In April 2020, the forum hosted the fifth webinar in this series, which featured Laurel Leslie, vice president for research at the American Board of Pediatrics, and Tom Boat, director of CFWELL at Cincinnati Children’s Hospital Medical Center. Together with Neal Halfon, founding director of the Center for Healthier Children, Families, and Communities at the University of California, Los Angeles, they held a discussion on a primary care approach to preventing mental health disorders, and the reasons it is necessary for the field to transform. This chapter discusses the severity and widespread nature of the problem, potential pediatric care settings for incorporating mental health, and the importance of family-focused approaches when working to transform pediatric care.
In her opening remarks, Leslie reiterated the massive shift in epidemiology across the world in terms of increasing “deaths of despair” (also highlighted in Chapter 5) and increasing prevalence of symptoms of disorders in children. Summarizing previous webinars, she pointed out the neuroscience data that supports a life course, multigenerational approach, consideration of the effects of adverse childhood experiences (ACEs), and the importance of going beyond the medical model to focus on the promotion of emotional well-being. Leslie explained who is showing up in health care settings seeking care, saying that 10–14 percent of children under the age of 5 have socio-emotional problems, while 45 percent of children experience at least one ACE by age 18. Again emphasizing the linkage of mental health disorders to childhood, she stated that 50 percent of U.S. adults with mental health disorders had symptoms by 14–18 years of age. There are also disparities in care, depending on the availability and access a family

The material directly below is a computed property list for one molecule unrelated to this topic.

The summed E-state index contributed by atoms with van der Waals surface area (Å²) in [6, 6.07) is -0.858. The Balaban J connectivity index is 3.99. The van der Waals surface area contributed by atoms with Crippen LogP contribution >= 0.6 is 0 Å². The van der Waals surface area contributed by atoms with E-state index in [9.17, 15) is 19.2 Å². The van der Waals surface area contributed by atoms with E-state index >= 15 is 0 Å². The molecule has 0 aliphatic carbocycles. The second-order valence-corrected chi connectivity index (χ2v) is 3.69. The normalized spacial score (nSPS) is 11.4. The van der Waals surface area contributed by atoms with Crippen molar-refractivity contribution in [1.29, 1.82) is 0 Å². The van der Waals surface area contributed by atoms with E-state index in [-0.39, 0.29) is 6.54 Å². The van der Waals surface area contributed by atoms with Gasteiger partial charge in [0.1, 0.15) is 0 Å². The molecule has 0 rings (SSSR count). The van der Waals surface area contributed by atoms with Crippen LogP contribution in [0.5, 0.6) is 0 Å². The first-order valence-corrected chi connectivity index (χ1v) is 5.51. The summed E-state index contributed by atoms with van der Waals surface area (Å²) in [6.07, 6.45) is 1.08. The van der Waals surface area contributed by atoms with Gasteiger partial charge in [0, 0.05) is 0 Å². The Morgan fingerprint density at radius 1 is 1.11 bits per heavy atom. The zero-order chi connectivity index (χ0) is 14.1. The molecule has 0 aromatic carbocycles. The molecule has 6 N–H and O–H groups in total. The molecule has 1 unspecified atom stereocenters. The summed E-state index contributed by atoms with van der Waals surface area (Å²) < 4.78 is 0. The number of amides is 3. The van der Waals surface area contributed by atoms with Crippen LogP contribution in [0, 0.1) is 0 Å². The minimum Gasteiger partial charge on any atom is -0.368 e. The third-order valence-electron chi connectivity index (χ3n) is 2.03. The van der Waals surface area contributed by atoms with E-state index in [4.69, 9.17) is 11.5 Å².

may have to health care coverage where they live. One study, for example, found that half of the 7.7 million children in the United States with a treatable mental health disorder did not receive needed treatment from a mental health professional, a statistic that ranged as high as 70 percent in some states (Whitney and Peterson, 2019). Given the average delay of 8–10 years from onset of symptoms to intervention, silos in care, and increased costs, less than 50 percent of mental health referrals are used to seek care, and even those people that do seek care often stop prematurely due to financial hardship, stigma, or difficulty in getting access to care. The current mental health system is not enough, she said.